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London, the capital of England and the United Kingdom, is a modern-day city with great historical significance too. One of the busiest cities in the world, it has been that way for centuries as it was at the heart of the British empire.

If we turn back our clocks by two centuries, London was, as is today, one of the busiest places on Earth. The port, especially, was a huge bottleneck with cargoes that had travelled thousands of miles awaiting the slowest portion of their journey after reaching London. With the narrow London Bridge built in the 12th Century serving as the only crossing across the River Thames, London was home to one of the world’s worst traffic jams of the time.

Crossing point

By 1820, it was obvious to everyone that the city needed another crossing point. As building a second bridge further downstream would have reduced shipping access, the only available alternative, even though it seemed impossible, was building a tunnel.

Tunnelling under a major river was unheard of. Preventing the tunnel from being flooded during the construction stage seemed to be an insurmountable problem. There had been a number of different attempts to tunnel under the Thames, including one by British inventor and mining engineer Richard Trevethick in 1807, but all of them ended as failures.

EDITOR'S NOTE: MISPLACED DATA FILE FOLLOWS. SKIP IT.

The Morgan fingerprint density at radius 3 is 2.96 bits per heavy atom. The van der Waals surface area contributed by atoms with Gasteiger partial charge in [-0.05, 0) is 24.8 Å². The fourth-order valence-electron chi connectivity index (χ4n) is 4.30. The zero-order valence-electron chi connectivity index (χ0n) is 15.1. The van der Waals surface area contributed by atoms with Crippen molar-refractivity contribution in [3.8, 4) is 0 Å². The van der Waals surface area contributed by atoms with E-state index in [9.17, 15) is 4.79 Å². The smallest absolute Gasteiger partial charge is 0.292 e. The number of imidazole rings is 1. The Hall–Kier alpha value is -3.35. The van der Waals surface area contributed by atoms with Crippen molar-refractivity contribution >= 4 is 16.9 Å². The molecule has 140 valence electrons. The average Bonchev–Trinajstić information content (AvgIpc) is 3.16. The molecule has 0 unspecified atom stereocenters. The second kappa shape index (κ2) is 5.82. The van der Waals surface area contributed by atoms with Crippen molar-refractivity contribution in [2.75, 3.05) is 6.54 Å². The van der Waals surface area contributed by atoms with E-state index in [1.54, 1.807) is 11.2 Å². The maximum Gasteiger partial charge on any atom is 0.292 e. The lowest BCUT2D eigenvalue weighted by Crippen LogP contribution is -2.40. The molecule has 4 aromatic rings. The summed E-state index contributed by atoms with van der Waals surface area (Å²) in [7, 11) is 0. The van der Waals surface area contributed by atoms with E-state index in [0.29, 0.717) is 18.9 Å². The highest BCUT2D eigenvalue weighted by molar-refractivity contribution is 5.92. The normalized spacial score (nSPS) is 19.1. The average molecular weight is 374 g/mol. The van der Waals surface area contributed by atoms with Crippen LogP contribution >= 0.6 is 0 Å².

Inspired by nature?

It needed an engineering genius in the form of Marc Isambard Brunel to recognise the difficulty of the task at hand and develop suitable machines to deploy at scale. Even though he neither had interest nor had prior knowledge in the subject, it is believed that he recognised that a shipworm’s burrowing technique when adapted would afford a new way of tunnelling.

Portrait of Marc Isambard Brunel .
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The shipworm, which is in fact a mollusc, burrows into the wooden hull of ships. A hard outer shell around its gnawing jaws and head protects its otherwise soft body as it bores through the wood. Brunel figured that he could build a tunnelling device on this basis.

The tunnelling shield

Brunel’s tunnelling shield consisted of a grid of iron frames that could be pressed against the tunnel face. Poling boards, which were a set of horizontal wooden planks, supported the iron frames and prevented the tunnel face from collapsing. It wasn’t until 1825 that this machine, which was around 11m across and 6.5m in height, was completed.

Funded by private investors, the project to build the Thames Tunnel began on March 2 1825, with the first stone being laid at the Rotherhithe shaft entrance. Little did they know that there was another 18 years worth of toil ahead of them.

With the tunnelling shield allowing 36 people to work at a time, the idea was to have them working on three levels, removing a wooden board in front of them, excavating about 10cm of the earth, before replacing the board again. The tunnelling shield was brought in for work once the vertical shafts had been dug and the horizontal tunnelling under the river began by November.

Moves at a snail’s pace